DDA Audit logo & link to the homepage




Because it's legal and makes business sense



Accessibility myths

Disabled people don't use the Internet

Why not? Blind and deaf people probably benefit from the Internet more than anyone else. They make great use of the Internet.

Create a text-only website

You can create a separate text-only equivalent of your website, devoid of pictures and code scripts. There are a number of problems with this approach:

Making websites accessible is too complicated and expensive

If you develop a website from scratch, you should automatically make it accessible - otherwise you are developing something that is illegal. It should not cost any more to develop an accessible website.


If you are retrofitting a highly inaccessible website, and you want to keep the site layout and design, you will need to factor more time and budget for this.

Creativity and accessibility do not go together

Most people think that jumping through legal hoops stifles creativity. This may be true in other areas, but there are many examples of very creative, accessible websites. Web accessibility does not need to affect the design of a website at all.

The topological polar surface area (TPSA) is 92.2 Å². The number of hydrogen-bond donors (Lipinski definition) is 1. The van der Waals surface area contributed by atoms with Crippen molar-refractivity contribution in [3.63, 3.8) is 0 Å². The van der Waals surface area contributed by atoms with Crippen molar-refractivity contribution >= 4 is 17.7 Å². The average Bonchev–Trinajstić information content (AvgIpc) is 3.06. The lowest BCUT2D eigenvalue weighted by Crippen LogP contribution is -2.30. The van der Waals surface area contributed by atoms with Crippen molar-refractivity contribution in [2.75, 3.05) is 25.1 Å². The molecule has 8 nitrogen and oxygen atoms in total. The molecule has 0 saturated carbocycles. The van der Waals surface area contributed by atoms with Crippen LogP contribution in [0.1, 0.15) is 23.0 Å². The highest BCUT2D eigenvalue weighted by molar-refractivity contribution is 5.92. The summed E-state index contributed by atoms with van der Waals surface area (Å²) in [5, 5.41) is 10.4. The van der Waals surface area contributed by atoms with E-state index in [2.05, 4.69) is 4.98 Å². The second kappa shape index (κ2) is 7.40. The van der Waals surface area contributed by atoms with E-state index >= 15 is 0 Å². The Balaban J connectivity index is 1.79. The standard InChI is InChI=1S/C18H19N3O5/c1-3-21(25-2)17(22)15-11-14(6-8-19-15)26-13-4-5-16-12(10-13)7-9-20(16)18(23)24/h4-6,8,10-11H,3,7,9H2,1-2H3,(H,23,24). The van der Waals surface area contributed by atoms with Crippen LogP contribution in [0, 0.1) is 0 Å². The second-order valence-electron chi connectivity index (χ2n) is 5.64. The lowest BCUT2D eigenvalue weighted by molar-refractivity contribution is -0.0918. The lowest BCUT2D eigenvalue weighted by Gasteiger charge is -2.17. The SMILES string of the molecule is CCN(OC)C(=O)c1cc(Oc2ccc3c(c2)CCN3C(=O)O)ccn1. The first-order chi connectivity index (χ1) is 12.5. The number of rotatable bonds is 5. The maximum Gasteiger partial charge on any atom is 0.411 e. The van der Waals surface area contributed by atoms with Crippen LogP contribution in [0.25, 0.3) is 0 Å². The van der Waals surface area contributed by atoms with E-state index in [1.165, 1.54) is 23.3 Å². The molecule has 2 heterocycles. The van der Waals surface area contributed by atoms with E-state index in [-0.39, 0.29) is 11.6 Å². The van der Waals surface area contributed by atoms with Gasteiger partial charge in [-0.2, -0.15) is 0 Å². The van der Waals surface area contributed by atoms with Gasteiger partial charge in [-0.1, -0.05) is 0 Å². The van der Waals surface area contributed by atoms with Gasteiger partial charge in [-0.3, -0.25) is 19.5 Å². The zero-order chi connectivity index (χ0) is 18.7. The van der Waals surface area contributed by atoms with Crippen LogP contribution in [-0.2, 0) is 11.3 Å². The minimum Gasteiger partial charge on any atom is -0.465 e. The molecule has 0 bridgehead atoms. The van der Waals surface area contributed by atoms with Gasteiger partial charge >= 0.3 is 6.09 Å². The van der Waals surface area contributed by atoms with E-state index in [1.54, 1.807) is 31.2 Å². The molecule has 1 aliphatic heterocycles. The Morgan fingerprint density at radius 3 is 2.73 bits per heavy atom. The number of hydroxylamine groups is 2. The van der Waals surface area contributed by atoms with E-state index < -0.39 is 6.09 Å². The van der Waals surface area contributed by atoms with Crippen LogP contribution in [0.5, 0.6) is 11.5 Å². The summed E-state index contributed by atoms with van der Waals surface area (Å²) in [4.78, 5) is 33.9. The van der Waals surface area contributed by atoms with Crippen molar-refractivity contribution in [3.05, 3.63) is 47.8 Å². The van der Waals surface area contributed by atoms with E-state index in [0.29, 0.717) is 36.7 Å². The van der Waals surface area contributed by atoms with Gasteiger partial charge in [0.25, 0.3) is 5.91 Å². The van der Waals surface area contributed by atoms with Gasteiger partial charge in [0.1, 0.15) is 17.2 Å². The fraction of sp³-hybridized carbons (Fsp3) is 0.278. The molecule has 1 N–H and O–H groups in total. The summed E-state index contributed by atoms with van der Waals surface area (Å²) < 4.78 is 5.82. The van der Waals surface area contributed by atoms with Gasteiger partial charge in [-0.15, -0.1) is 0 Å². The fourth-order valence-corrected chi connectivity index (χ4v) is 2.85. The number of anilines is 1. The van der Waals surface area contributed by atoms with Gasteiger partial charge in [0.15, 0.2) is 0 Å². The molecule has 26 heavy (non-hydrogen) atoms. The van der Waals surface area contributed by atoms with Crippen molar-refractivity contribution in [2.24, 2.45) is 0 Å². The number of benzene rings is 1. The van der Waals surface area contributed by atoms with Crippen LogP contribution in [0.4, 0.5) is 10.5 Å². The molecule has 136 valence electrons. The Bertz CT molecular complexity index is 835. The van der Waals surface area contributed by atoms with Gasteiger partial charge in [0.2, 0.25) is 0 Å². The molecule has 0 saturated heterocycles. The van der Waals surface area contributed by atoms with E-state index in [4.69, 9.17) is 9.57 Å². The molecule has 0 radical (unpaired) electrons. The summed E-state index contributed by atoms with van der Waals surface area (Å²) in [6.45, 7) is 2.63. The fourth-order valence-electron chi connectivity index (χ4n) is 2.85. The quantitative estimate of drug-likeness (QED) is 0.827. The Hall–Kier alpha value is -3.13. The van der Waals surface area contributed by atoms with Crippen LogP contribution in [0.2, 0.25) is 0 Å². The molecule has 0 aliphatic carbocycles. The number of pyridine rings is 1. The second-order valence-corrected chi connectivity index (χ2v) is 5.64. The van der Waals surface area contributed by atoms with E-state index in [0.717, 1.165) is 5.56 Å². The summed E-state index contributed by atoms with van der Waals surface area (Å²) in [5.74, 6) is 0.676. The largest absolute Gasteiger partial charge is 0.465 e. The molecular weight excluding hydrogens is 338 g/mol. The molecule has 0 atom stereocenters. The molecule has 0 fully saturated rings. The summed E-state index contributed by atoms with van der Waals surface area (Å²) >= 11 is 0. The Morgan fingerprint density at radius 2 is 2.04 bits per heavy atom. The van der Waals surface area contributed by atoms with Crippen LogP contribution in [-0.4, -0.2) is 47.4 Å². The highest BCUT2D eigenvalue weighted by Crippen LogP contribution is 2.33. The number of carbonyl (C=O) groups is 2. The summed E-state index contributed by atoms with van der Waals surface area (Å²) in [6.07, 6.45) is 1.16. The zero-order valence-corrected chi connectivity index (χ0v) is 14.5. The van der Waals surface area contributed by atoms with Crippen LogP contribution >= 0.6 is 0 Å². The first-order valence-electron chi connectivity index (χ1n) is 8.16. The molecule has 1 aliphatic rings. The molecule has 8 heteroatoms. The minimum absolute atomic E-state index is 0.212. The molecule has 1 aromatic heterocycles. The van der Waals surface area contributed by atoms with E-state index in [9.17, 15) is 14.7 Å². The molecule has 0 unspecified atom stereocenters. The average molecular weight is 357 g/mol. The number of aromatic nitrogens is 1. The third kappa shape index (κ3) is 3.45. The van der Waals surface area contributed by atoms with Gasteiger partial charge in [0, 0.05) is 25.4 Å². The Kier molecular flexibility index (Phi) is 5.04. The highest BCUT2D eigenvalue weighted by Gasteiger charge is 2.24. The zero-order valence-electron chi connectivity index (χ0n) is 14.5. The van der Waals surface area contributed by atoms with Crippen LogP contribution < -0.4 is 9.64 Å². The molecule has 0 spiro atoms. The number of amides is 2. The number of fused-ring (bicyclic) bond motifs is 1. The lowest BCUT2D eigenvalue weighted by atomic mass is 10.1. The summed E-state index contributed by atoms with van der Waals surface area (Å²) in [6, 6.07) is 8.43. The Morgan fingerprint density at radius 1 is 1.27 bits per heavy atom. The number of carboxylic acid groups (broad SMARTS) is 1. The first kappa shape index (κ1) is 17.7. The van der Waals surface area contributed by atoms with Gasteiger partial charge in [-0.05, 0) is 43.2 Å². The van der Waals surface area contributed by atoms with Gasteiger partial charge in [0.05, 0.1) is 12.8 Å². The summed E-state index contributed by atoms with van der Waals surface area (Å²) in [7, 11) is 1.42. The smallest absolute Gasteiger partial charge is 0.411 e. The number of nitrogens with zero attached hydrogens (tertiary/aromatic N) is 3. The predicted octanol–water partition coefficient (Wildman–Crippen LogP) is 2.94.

Look at the websites created for the project CSS Zen Garden - go to the website - or get the book with great step-by-step instructions (both links open a new window).

My site visitors do not have a problem with my website

Maybe so - if you have a closed site, and you know every member of your 'community' you may be right. It is more likely that your site is open to everyone and anyone.


As a result it is unlikely that anyone (and this includes the search engine robots) prevented from entering your website will waste their time complaining to you, and will not return to the site - therefore, one lost customer (and then multiply this!).


There are, after all, millions upon millions of other websites to go to.